The sun blazed Tuesday afternoon as Eddie Canales and Anna Ibarra of the South Texas Human Rights Center took turns striking a three-foot metal rod into the ground with a sledge hammer for the first of 12 new water stations.
“Today is important for us because this is the first time we are allowed to set these stations up in this particular ranch,” said Canales, who allowed The Monitor to ride along with him on the condition the name of the ranch was not disclosed.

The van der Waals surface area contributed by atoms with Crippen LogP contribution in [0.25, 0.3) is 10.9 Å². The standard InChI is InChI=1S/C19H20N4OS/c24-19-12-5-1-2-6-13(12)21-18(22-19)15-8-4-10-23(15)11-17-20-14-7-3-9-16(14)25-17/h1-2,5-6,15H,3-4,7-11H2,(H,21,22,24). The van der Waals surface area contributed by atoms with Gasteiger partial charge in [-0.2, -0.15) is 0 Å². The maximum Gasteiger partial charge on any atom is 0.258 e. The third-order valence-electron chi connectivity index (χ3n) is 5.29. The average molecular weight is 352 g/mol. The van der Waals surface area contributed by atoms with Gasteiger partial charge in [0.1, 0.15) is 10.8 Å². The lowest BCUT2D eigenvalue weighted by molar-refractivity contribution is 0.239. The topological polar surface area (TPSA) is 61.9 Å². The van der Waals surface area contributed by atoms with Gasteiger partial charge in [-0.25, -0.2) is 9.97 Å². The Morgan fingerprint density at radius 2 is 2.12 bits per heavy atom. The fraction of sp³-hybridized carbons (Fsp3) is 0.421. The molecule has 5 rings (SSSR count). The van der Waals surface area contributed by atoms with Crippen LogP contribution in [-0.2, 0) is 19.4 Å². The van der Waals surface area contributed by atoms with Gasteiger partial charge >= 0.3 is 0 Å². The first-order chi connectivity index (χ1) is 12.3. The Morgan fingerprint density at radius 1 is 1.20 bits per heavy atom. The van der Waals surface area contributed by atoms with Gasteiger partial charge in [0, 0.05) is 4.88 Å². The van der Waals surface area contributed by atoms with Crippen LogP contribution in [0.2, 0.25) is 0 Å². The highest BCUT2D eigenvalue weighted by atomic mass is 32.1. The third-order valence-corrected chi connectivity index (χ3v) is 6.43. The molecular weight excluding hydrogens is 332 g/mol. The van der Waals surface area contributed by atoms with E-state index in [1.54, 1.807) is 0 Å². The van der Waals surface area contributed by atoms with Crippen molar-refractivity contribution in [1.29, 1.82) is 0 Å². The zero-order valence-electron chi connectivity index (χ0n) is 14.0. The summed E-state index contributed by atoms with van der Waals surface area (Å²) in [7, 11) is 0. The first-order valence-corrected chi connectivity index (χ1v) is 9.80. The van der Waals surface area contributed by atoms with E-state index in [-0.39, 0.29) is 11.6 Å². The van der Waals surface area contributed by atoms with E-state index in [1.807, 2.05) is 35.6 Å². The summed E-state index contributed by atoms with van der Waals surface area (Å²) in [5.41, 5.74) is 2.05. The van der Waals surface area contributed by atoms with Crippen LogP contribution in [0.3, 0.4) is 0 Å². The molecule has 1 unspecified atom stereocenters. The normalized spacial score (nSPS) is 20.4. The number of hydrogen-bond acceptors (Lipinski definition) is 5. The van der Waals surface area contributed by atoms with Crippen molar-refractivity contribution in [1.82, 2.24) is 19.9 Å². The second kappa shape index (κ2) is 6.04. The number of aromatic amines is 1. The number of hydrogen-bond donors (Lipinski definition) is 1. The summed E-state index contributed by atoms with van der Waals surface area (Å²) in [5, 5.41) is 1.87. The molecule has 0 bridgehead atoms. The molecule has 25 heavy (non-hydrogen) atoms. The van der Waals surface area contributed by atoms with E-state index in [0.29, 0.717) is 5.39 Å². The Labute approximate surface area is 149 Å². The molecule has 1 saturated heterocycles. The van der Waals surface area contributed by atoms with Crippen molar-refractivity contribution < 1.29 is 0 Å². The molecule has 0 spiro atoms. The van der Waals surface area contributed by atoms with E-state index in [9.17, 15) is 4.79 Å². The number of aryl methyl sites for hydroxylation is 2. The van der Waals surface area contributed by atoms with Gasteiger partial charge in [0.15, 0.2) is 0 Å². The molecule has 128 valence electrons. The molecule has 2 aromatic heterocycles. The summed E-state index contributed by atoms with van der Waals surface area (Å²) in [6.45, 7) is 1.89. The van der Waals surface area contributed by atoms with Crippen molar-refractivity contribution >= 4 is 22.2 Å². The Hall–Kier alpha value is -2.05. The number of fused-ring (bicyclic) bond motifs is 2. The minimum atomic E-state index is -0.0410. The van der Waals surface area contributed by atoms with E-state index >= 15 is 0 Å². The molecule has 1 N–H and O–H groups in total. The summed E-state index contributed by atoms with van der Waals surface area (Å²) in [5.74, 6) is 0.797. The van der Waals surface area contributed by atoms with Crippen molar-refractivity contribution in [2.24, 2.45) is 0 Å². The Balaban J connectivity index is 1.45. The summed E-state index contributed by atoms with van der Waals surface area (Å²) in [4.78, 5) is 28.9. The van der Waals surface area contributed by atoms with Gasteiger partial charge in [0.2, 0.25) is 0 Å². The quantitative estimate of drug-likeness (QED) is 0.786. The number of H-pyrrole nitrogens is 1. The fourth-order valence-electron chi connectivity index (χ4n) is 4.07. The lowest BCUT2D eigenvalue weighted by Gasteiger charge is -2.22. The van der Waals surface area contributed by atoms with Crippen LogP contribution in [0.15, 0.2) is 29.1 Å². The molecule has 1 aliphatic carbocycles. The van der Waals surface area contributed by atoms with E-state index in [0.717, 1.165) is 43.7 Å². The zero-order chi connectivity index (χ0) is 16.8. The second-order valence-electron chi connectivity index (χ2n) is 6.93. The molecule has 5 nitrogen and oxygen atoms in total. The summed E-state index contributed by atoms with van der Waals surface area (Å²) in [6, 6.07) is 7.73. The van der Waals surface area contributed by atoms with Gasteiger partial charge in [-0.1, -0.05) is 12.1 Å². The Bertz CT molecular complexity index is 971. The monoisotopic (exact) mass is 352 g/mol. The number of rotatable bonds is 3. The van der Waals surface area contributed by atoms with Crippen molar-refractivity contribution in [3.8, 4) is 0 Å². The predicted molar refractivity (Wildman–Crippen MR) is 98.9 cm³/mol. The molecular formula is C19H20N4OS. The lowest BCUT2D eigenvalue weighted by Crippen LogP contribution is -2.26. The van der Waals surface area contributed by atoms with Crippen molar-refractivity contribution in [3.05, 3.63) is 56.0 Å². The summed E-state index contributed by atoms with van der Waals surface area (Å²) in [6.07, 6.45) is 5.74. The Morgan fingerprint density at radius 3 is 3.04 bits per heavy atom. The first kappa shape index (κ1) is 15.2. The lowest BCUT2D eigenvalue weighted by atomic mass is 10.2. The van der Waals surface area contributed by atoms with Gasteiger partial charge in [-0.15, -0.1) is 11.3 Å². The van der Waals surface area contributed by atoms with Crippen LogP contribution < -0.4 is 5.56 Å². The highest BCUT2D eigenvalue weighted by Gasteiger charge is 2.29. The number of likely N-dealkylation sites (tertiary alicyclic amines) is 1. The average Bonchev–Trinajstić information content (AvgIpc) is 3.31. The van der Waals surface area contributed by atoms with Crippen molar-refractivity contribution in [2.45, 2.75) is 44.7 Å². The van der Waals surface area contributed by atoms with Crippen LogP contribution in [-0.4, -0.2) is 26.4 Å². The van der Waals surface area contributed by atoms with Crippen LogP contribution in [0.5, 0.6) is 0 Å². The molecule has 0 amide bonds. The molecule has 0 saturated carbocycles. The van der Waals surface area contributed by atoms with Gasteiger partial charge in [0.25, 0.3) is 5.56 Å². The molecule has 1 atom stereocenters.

As the heat index climbed to over 110 degrees, Canales, 68, and Ibarra, 23, stood on the sandy soil of the ranch, which sits next to the U.S. Border Patrol checkpoint, and where hundreds of migrants have died trying to avoid detection.
Watch Jon Bowne’s 2014 special report with the founders of Texas Border Volunteers at the height of the immigrant crisis:
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